Pub. 21 2022 Issue 1

Acting With Urgency Against Cyber Threat

Acting With Urgency Against Cyber Threat to Auto Dealers

Cyber-attacks on dealerships are becoming more and more prevalent and are costing hundreds of thousands of dollars, lost customers, and reputational damage. You probably already know of a dealership that has been a victim of this growing crime.

With the increasing reliance on technology and the growing threat of cyber-attacks, it’s more important than ever that you have the right strategy, technology, and resources in place to survive a data breach and its potential multimillion-dollar impact.

What is the risk and why the urgency?

  • 84% of car buyers say they would not return to a dealership whose data had been breached
  • On an average day, 153 viruses and 84 malicious spam emails are blocked by technology on a dealership’s network
  • 70% of dealers are not up to date on their anti-virus software, leaving consumer data at risk of being exposed during a cyber-attack

A data breach can hit businesses with less than 1,000 employees, with disproportionately higher costs, compared to organizations with 25,000 or more employees. Breaches of smaller organizations cost an average of $2.65 million or $3,533 per employee.

Why are auto dealerships attractive targets for cybercriminals?
Dealerships have become very attractive targets for cybercriminals because they have several key potential vulnerabilities that potential thieves can exploit:

  • The data dealers possess represents a treasure of information to hackers. Dealerships store large amounts of confidential, personal data, including financing and credit applications, customer financial information, and home addresses.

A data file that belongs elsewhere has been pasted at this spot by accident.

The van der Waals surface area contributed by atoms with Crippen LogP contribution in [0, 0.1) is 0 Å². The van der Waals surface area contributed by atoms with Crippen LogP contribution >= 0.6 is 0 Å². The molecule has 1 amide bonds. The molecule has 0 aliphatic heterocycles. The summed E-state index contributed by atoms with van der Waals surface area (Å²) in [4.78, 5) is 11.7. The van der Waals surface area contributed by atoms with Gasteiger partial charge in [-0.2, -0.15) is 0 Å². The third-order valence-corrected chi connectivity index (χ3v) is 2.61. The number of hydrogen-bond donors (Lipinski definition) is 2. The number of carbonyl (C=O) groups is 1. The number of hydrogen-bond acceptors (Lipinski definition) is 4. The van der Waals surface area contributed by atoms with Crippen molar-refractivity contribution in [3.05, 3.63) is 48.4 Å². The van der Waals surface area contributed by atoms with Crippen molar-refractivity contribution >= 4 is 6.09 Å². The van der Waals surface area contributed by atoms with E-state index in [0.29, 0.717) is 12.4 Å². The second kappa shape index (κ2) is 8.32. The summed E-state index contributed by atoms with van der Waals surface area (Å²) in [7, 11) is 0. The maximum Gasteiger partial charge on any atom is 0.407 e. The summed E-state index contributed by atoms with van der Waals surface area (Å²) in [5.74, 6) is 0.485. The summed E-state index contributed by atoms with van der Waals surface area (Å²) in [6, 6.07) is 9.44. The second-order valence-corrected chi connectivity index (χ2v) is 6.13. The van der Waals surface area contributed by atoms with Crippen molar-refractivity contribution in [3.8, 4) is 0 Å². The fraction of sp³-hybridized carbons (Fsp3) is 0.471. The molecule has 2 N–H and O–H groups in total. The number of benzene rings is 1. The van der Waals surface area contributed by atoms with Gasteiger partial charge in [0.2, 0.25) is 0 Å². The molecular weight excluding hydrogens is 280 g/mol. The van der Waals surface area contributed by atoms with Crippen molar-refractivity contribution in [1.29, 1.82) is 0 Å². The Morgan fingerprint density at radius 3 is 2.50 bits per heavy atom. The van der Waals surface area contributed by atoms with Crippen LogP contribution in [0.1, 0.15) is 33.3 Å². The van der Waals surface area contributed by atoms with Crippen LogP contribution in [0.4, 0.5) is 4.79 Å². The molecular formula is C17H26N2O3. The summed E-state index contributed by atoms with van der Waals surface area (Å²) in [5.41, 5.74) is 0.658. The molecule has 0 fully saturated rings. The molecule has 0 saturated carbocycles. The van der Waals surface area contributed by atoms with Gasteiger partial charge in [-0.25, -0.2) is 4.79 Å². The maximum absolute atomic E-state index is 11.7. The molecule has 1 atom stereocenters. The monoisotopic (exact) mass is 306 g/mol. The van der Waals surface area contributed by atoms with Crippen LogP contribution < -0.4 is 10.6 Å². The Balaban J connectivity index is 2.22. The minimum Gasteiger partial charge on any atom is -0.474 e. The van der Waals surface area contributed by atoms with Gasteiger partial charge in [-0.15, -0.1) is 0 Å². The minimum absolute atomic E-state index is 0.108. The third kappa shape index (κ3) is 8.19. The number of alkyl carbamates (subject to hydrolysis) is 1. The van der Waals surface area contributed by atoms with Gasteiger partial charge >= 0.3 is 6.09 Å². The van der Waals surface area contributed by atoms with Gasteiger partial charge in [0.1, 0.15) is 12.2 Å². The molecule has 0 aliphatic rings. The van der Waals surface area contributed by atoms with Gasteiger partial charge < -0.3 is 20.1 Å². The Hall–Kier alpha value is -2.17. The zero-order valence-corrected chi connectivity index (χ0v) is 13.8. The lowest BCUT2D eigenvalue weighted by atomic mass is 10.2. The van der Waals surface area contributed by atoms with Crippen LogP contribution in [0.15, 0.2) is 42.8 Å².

• Some dealerships lack basic cyber-security protections and use outdated systems and/or software. Unsecure networks can act as gateways to stealing information.
  • In addition, dealership systems are often interconnected to external interfaces and portals, such as external service providers.
  • Finally, dealership employees may lack training in the most frequent cyber-attack phishing scams. Phishing campaigns and ransomware attacks have seen big increases, with email and other communications aimed at tricking users into opening malicious attachments or, in some cases, making wire transfers on behalf of their company.

More than 90% of cyber breaches start with phishing or social engineering campaigns.

Assessing your exposure and managing the risk
Dealers must be diligent in cyber protection and response capabilities. Building resilient systems is the best preparation for the next cyber-attack. Taking a multi-department approach that includes strengthening protections and educating employees on the scope of the threat can thwart efforts to break into dealership networks.

The National Institute of Standards and Technology (NIST) established its Cybersecurity Framework in 2014, in response to a 2013 executive order. The framework is aimed at reducing risk to critical infrastructure and is a great resource dealers can use to identify risk and protect operations prior to a cyber incident, as well as detect, respond and recover should an incident occur.

National Institute of Standards and Technology (NIST) Cybersecurity Framework


Steve McLaughlin is Area Sales Manager in Philadelphia for Zurich North America. He can be reached at 610.716.2609 or via email at